KRAUTHAMMER: No, I don't think he has admitted that to himself at all. I mean, you look at the victory tour he has been at for the last, I don't know, two weeks or so, celebrating all of the great things his presidency has accomplished. His presidency is going to be remembered as a historical parenthesis. He is not willing to admit that, I kind of understand, he spent eight years of his life as president of the United States, you don't want to admit that your achievements are written on sand, but you look at ObamaCare, that is written on sand.

He never got the buy-in from the opposition or from the country. He never got cap and trade. He had to go through executive orders. They are all going to be canceled, the majority of them are going to be canceled. He tried Iran through immigration reform, did not succeed. Try to do it by his pen. The executive order stop by the courts. This was a failed presidency. And I think the reason is the overreach. And he also sort of overestimated himself. His supreme self-confidence that you see even to this day and that "60 Minutes" interview the other night, is what I think was the downfall.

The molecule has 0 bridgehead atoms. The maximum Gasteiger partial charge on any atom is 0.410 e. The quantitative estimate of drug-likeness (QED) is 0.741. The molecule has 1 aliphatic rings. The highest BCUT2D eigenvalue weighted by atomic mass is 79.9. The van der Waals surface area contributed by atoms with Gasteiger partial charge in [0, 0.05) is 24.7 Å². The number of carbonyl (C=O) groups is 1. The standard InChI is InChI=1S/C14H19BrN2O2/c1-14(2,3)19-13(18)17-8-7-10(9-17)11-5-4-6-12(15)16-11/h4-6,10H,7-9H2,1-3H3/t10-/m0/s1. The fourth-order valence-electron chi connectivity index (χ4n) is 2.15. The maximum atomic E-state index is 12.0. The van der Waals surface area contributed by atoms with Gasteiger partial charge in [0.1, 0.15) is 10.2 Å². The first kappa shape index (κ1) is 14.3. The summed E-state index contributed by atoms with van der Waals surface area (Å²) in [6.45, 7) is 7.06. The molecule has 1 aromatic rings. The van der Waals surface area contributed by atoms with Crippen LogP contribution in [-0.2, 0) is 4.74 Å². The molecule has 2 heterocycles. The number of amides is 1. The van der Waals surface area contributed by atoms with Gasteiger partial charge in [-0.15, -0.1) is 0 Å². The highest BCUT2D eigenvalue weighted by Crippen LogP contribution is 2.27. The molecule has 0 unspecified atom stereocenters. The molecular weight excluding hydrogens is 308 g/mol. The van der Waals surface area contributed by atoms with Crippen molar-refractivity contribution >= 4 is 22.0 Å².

He thought, I know more about this than anybody else, I am smarter, I understand the Middle East, and if I just say the words, "redline" and I go back on it, people are still going to respect me. And this belief he has and what he calls the international community, which is a fiction, international norms, a fiction, and he adhered to that. I mean, the model is, what is it, the moral arc of the universe as long but it tends towards justice. Something he got from Martin Luther King. The problem is that doesn't apply to the so-called community of nations.

O'REILLY: No, it absolutely doesn't apply. Now there is a lesson here for Donald Trump.